Kenneth Kaunda, who led Zambia to independence and then served as the nation’s president for almost three decades, has died.
He was 97.
Kaunda’s death was announced by Simon Miti, the cabinet secretary, in a televised speech and President Edgar Lungu declared 21 days of national mourning for the former leader.
While Kaunda had been admitted to the Maina Soko Military Hospital, the main government treatment center for Covid-19 patients, on June 14, he tested negative for the virus and was suffering from pneumonia, according to media reports that cited his assistant.
Waving his trademark white handkerchief to signal approval to crowds of supporters or to dismiss a journalist’s question, Kaunda emerged as a major figure in the fight for majority rule across southern Africa.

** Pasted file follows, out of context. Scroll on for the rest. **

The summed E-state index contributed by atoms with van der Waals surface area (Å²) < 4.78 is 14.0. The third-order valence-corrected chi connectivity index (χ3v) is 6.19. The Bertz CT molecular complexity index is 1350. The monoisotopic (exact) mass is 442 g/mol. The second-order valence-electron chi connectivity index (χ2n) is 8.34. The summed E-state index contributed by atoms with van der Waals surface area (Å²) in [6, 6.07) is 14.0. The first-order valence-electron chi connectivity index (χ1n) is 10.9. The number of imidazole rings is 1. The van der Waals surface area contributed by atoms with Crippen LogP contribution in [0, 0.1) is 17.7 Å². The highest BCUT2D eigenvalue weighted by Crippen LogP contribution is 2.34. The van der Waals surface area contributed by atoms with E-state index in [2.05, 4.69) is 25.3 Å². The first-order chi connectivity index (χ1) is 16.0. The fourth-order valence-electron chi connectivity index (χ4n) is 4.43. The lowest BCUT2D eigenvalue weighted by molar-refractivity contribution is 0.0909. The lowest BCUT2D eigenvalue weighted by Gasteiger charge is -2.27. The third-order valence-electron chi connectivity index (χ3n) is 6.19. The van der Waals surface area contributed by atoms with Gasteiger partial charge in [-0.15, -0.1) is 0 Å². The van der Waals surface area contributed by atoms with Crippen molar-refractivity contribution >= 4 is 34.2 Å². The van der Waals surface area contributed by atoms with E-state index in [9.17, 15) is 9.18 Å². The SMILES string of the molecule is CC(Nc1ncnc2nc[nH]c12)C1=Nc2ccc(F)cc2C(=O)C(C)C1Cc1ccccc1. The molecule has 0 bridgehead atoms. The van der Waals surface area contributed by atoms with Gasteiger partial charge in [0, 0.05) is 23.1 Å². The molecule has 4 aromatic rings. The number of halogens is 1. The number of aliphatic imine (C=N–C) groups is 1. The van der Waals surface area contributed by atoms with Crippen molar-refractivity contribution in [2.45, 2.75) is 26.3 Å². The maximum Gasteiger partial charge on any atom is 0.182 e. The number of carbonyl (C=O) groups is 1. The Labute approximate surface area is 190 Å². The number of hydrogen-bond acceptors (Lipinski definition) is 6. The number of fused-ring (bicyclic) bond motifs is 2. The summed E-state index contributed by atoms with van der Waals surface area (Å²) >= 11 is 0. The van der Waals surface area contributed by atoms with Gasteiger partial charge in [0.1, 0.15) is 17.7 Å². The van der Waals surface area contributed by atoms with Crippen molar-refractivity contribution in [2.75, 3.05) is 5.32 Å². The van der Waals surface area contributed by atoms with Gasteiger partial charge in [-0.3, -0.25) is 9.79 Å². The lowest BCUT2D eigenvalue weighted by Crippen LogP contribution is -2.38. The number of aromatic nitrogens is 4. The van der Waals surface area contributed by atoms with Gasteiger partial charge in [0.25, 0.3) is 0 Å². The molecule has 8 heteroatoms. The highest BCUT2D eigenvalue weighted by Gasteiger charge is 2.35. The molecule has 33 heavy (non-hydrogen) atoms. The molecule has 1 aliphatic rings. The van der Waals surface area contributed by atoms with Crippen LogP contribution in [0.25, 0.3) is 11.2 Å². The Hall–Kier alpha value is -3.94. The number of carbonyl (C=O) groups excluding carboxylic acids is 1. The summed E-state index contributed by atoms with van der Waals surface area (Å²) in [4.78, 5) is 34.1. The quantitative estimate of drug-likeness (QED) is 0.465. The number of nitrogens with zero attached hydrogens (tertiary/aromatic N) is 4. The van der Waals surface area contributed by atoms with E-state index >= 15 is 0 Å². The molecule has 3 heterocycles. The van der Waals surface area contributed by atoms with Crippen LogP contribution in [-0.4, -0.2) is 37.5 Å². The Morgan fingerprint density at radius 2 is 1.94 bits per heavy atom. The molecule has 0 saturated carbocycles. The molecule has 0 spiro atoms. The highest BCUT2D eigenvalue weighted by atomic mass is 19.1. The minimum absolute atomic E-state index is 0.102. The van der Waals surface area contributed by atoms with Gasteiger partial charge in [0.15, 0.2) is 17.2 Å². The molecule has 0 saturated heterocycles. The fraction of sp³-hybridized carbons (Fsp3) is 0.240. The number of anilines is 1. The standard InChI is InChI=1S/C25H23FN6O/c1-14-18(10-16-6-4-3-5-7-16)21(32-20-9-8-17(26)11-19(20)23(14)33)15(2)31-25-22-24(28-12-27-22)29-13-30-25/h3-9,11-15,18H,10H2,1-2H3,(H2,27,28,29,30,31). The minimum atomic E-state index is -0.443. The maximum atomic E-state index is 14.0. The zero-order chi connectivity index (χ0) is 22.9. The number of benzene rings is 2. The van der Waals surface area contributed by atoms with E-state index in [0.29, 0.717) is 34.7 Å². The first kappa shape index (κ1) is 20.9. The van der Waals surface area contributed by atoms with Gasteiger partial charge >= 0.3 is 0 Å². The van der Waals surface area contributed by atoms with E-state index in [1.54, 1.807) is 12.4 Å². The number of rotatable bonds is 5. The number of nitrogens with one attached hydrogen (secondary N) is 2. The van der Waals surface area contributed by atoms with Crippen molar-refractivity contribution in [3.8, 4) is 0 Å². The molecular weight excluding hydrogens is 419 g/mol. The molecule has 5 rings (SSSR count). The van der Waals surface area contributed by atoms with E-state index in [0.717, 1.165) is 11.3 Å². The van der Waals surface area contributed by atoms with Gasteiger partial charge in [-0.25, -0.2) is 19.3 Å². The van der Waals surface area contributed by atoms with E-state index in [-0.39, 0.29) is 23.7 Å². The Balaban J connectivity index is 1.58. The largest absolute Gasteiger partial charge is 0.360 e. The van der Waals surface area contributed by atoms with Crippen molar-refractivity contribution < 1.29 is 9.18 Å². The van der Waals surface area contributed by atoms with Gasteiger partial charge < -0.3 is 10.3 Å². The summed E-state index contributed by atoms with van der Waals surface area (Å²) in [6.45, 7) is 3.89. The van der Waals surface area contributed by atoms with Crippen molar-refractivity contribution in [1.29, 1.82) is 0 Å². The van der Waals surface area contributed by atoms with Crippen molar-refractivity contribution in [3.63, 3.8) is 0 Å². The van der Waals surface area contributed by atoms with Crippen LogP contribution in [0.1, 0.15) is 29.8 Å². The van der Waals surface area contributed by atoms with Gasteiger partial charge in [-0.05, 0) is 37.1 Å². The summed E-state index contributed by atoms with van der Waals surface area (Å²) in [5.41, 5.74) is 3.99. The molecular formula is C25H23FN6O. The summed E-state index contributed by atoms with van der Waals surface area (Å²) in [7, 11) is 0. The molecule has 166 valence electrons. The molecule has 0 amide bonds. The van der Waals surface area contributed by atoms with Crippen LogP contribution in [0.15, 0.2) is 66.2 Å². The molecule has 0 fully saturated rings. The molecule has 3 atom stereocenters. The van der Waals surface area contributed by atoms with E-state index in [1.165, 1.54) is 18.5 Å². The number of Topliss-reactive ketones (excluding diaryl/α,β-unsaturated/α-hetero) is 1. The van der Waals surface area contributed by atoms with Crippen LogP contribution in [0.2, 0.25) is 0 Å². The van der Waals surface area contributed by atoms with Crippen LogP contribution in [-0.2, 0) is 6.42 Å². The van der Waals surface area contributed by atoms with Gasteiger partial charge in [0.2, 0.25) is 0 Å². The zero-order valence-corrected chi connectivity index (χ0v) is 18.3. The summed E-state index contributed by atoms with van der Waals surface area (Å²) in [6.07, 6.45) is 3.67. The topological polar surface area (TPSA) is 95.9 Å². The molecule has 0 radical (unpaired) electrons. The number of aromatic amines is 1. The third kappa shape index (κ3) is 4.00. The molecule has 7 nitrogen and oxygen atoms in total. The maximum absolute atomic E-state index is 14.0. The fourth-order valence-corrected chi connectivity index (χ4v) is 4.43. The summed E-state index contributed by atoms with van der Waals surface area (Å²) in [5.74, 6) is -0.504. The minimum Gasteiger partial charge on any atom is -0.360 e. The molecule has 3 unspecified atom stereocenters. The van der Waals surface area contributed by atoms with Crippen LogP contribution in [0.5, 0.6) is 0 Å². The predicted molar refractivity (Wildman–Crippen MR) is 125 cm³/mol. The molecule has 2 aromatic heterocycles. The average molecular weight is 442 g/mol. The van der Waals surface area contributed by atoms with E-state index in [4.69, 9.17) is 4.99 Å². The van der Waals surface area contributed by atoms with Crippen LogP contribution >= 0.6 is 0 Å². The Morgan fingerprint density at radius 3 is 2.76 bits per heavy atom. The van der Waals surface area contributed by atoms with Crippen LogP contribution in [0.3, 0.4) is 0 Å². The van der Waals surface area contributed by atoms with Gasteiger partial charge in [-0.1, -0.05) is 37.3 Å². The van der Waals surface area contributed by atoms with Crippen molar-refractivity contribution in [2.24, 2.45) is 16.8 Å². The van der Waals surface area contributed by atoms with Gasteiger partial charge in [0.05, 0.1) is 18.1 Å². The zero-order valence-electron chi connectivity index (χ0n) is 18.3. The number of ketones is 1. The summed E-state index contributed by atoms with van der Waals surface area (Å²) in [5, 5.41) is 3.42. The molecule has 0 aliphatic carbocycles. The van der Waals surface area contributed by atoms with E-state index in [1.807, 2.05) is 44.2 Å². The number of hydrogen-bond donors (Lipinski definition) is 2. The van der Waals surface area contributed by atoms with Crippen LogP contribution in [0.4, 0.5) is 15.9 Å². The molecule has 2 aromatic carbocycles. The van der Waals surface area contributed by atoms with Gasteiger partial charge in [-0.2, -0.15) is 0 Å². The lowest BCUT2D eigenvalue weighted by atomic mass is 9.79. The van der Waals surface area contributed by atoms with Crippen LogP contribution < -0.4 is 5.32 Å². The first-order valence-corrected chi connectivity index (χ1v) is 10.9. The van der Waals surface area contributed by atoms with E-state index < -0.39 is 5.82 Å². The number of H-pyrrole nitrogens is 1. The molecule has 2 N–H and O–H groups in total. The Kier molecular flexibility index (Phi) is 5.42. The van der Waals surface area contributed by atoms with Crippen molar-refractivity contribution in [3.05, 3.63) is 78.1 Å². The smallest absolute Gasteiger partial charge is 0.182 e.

His government provided support to Black liberation movements in neighboring Zimbabwe, Namibia, Angola and Mozambique, and he was an outspoken critic of South Africa’s White-minority government.
The son of a missionary and the youngest of eight children, Kaunda left teaching in 1954 to lead a civil disobedience campaign, known as Cha-Cha-Cha, against British rule in its Northern Rhodesia colony.
He was jailed twice, for two months in 1955 and nine months in 1959. When Zambia gained independence in 1964, Kaunda, known as KK, was appointed president.
Kaunda, born on April 28, 1924, outlived Nelson Mandela and Robert Mugabe, fellow giants of southern Africa’s liberation struggles. South Africa carried out military attacks in Zambia in the 1980s, as Kaunda supported efforts to topple the apartheid government.